Sexual Harassment of Women

Published On: 24th February, 2024

Authored By: Aastha Chauhan
Symbiosis Law School, Noida


In India, feminine power is worshipped, and the Goddess Durga is the deity associated with the practice. For many centuries, females were respected and held power, but it all got worse in the modern era. The question of what affected the position of women and what the challenges they have to go through on a regular basis have been researched in this article. The research objective is to trace the cases in which the subject of sexual harassment against women is dealt with.


“I am not free while any woman is unfree, even when her shackles are very different from my own, ” said Audre Lorde, a writer and civil rights activist. Today, many people are standing for the cause of feminism, but the gender gap has not been entirely removed. It still stands there in the picture in some way or another. The acts of sexual harassment can look like asking someone for sexual favors or sexually assaulting them. It can also be in the form of writing someone sexually explicit or obscene text messages or emails. If someone feels pressured by someone to engage in sexual activity or is being touched unwantedly, they are said to be sexually harassed.

Effects of sexual harassment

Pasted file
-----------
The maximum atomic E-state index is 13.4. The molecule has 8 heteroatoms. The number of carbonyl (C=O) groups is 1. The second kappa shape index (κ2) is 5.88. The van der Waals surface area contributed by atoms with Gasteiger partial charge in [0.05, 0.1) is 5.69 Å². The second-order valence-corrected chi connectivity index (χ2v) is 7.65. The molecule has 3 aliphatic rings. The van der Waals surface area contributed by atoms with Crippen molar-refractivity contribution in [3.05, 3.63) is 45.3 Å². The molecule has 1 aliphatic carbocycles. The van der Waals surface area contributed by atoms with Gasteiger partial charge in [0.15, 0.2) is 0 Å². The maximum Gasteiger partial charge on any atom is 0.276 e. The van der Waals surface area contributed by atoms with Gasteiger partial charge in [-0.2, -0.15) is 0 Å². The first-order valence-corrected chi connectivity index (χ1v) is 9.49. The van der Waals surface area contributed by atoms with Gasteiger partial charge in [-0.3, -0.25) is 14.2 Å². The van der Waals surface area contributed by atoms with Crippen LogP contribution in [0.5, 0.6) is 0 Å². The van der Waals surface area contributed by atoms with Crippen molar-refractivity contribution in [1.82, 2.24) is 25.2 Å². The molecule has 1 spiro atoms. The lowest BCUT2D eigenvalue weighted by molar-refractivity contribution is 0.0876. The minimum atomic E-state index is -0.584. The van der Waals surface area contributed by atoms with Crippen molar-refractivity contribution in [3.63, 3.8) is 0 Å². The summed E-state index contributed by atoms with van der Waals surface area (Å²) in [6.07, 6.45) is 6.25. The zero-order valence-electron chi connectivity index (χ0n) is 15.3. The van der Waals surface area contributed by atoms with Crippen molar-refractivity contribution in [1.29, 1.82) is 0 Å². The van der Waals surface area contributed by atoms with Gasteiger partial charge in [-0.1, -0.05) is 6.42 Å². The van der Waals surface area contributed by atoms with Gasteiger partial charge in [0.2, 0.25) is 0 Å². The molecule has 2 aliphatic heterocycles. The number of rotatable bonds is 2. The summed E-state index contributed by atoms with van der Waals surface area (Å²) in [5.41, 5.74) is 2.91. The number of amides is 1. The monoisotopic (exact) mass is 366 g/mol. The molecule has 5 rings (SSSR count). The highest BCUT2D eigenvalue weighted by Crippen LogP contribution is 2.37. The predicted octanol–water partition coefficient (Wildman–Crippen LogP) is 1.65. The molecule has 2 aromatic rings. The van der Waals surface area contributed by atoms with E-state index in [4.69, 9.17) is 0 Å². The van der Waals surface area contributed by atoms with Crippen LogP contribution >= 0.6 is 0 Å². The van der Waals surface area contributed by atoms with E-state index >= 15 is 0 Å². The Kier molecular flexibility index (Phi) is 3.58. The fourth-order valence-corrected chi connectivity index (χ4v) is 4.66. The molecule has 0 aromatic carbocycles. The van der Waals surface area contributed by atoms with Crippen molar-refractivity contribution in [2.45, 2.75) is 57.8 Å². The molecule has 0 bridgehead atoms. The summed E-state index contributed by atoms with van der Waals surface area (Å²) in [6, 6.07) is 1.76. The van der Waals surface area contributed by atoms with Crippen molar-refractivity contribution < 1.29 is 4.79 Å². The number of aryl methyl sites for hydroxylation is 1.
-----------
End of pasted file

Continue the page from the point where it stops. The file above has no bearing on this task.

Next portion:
There is so much damage done to a person when they are sexually harassed. Here is a list of the effects this act has on the victim.

  1. There are some physical aspects, which include sleep disturbance due to many psychological factors, which leads to stress and, consequently, regular headaches. It can lead to fatigue and heart-related issues.
  2. Secondly comes mental health, which forms the central part of the adverse effects, and it leads to increased levels of anxiety, depression, panic attacks, and even develops suicidal tendencies. There’s no motivation to accomplish anything.
  3. The psychology of the victim is affected in a way that they fear everything around them and have a feeling of guilt and shame. There are intervals of anger and loss of control.

The stated effects are just a few in a thousand. In 2013, the Indian government issued a regulation known as “The Sexual Harassment of Women at Workplace (Prevention, Prohibition and Redressal) Rules, 2013”.

“Sexual Harassment at Workplace (Prevention, Prohibition and Redressal) Act, 2013”

In this act, the female victim is defined as the “aggrieved woman means—

(i) a woman who has been subjected to sexual harassment in relation to a workplace.

(ii) “in relation to a dwelling place or house, a woman of any age who is employed in such a dwelling place or house;”

The definition of workplace is also stated in the act as “workplace includes—

(i) “any department, organization, undertaking, establishment, enterprise, institution, office, branch or unit which is established, owned, controlled or wholly or substantially financed by funds provided directly or indirectly by the appropriate Government or the local authority or a Government company or a corporation or a co-operative society;”

(ii) “any private sector organization or a private venture, undertaking, enterprise, institution, establishment, society, trust, non-governmental organization, unit or service provider carrying on commercial, professional, vocational, educational, entertainment, industrial, health services or financial activities including production, supply, sale, distribution or service;”

(iii) “hospitals or nursing homes;”